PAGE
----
Text Analytics: From Quotation Search to Cancer Treatment

     

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Have you ever wanted to find something you read, but were not able to? Maybe you seem to recall the book or magazine where you read the piece, maybe you even remember if it was on the left or on the right, at the top of the page or at the bottom. But still, you can’t find it again. The struggle is real. Especially if you wanted to quote that specific piece in something you’re presenting, such as an essay, an oral presentation, or tell your friends as a fun fact.

Let me tell you about my experience. Ten years ago, I was studying for my exit examination. My friend and I were going through the art history program. Expressionism. My turn. 

I began the discussion and confidently maintained that the term for this art movement were coined during an art exhibition when someone asked a painter if his pieces of art belonged to Impressionism. The artist replied that, no, he was an Expressionist. The year was... the art exhibition was... and the artist was... Blank slate. I took the book to read again about this event. Where was it? Maybe it was in the other manual? Despite all my efforts, the quote was nowhere to be found. Why didn’t I look for it on Google? Well, because ten years ago search engines were not as good as today’s, the Internet did not contain all human knowledge (and more), and eBooks were not popular yet. I passed the exit exam, but this Expressionism thing left me with a nasty taste in my mouth.

The Subtle Art of Deeply Understanding a Text Without Reading It

Surely, nowadays web search has made huge progresses, and many more texts are easy to obtain in electronic form. But text mining and natural language processing are the real game-changers.

The text analytics market is expected to grow from $3.97 billion in 2017 to $8.79 billion by 2022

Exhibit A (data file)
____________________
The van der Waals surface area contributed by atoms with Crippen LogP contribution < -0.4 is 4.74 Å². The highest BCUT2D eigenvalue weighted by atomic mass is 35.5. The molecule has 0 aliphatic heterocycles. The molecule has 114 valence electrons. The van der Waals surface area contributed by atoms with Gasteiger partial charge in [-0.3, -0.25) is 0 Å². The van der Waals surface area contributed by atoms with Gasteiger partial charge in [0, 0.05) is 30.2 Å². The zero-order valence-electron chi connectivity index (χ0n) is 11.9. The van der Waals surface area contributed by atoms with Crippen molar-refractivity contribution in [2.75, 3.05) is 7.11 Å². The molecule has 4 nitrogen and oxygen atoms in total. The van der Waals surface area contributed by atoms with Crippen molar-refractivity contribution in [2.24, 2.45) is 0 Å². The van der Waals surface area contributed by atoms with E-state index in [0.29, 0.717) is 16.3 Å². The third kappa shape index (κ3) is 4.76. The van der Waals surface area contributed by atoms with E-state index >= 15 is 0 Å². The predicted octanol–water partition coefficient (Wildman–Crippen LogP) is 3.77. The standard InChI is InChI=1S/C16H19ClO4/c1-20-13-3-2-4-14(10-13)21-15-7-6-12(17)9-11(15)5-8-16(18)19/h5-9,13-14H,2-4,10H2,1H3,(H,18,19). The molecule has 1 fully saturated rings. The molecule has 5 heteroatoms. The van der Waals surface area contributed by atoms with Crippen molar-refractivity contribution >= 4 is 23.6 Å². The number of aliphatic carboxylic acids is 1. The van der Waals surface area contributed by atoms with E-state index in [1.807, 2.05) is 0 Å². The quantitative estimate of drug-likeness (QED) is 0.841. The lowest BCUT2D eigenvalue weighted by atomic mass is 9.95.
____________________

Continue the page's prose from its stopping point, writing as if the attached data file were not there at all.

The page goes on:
These two fields help turning “text data into high-quality information, or actionable knowledge” that is more useful than the initial raw text, as Prof. ChengXiang Zhai from the University of Illinois at Urbana-Champaign reports in his MOOC. Therefore, these tools do not only minimize the human effort, similarly to other automations, but they also provide additional knowledge present in the text that would have otherwise been inaccessible or difficult to retrieve. In particular, the high-quality information we can extract can be of many different kinds, depending on the initial sources and on the way we want to apply them. Here you can read about a few noteworthy examples:

  1. (Bio)medical text mining to extract novel knowledge from scientific texts and the scientific literature. This is often used in cancer research and treatment, as the number of published articles in cancer research has grown immensely, reaching over 183,000 publications in 2014.
  2. Identifying patterns of literary style in the humanities. You may remember how an algorithm developed by Patrick Juola revealed that The Cuckoo’s Calling was actually written by J. K. Rowling under the pseudonym Robert Galbraith.
  3. Text mining legal research. Going through the corpora of case law and legal search material is a pain in the neck, but new tools are being developed to make the search easier and user-friendlier.

In addition, another (for me personally) great application is that now, ten years later, I can finally tell you that in 1911, during a meeting of the Berlin Secession, someone from the jury asked: “Is this still Impressionism?” and an artist replied: “No, this is Expressionism!”. What’s more, I probably read this anecdote in “L’arte svelata”, by G. Nifosi, section 17.2.1. What about you? In which ways can text mining and analytics help you with your business or in your daily life? If you’re interested in finding out, see what Balzano can do and contact us!

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